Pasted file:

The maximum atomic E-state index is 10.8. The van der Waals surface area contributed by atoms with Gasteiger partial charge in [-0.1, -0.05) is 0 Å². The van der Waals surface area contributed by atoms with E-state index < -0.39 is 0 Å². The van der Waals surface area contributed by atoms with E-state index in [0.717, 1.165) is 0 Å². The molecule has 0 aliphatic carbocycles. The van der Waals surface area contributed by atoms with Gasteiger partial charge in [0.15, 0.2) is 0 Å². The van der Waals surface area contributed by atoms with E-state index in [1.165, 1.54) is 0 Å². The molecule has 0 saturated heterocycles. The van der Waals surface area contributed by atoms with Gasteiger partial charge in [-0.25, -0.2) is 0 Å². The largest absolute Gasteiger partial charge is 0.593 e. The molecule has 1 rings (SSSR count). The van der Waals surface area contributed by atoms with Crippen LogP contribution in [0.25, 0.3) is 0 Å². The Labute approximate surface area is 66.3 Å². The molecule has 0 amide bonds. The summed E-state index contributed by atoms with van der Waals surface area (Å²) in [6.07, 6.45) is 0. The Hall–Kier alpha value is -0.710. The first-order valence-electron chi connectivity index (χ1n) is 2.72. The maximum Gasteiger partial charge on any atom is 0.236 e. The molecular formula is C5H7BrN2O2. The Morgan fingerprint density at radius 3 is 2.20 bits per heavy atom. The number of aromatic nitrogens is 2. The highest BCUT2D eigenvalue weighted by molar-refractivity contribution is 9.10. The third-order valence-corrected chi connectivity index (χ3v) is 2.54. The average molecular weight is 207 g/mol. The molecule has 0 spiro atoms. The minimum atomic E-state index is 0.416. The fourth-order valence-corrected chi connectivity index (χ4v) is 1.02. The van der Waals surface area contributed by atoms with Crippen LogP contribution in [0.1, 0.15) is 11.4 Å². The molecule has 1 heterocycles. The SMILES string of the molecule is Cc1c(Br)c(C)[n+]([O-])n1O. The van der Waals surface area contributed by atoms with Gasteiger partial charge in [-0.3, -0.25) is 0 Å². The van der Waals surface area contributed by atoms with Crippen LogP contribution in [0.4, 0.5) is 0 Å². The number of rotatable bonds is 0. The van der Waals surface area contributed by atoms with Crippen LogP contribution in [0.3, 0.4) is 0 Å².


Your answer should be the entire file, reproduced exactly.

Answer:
The maximum atomic E-state index is 10.8. The van der Waals surface area contributed by atoms with Gasteiger partial charge in [-0.1, -0.05) is 0 Å². The van der Waals surface area contributed by atoms with E-state index < -0.39 is 0 Å². The van der Waals surface area contributed by atoms with E-state index in [0.717, 1.165) is 0 Å². The molecule has 0 aliphatic carbocycles. The van der Waals surface area contributed by atoms with Gasteiger partial charge in [0.15, 0.2) is 0 Å². The van der Waals surface area contributed by atoms with E-state index in [1.165, 1.54) is 0 Å². The molecule has 0 saturated heterocycles. The van der Waals surface area contributed by atoms with Gasteiger partial charge in [-0.25, -0.2) is 0 Å². The largest absolute Gasteiger partial charge is 0.593 e. The molecule has 1 rings (SSSR count). The van der Waals surface area contributed by atoms with Crippen LogP contribution in [0.25, 0.3) is 0 Å². The Labute approximate surface area is 66.3 Å². The molecule has 0 amide bonds. The summed E-state index contributed by atoms with van der Waals surface area (Å²) in [6.07, 6.45) is 0. The Hall–Kier alpha value is -0.710. The first-order valence-electron chi connectivity index (χ1n) is 2.72. The maximum Gasteiger partial charge on any atom is 0.236 e. The molecular formula is C5H7BrN2O2. The Morgan fingerprint density at radius 3 is 2.20 bits per heavy atom. The number of aromatic nitrogens is 2. The highest BCUT2D eigenvalue weighted by molar-refractivity contribution is 9.10. The third-order valence-corrected chi connectivity index (χ3v) is 2.54. The average molecular weight is 207 g/mol. The molecule has 0 spiro atoms. The minimum atomic E-state index is 0.416. The fourth-order valence-corrected chi connectivity index (χ4v) is 1.02. The van der Waals surface area contributed by atoms with Crippen LogP contribution in [0.1, 0.15) is 11.4 Å². The molecule has 1 heterocycles. The SMILES string of the molecule is Cc1c(Br)c(C)[n+]([O-])n1O. The van der Waals surface area contributed by atoms with Gasteiger partial charge in [-0.3, -0.25) is 0 Å². The van der Waals surface area contributed by atoms with Crippen LogP contribution in [0.4, 0.5) is 0 Å². The number of rotatable bonds is 0. The van der Waals surface area contributed by atoms with Crippen LogP contribution in [0.3, 0.4) is 0 Å².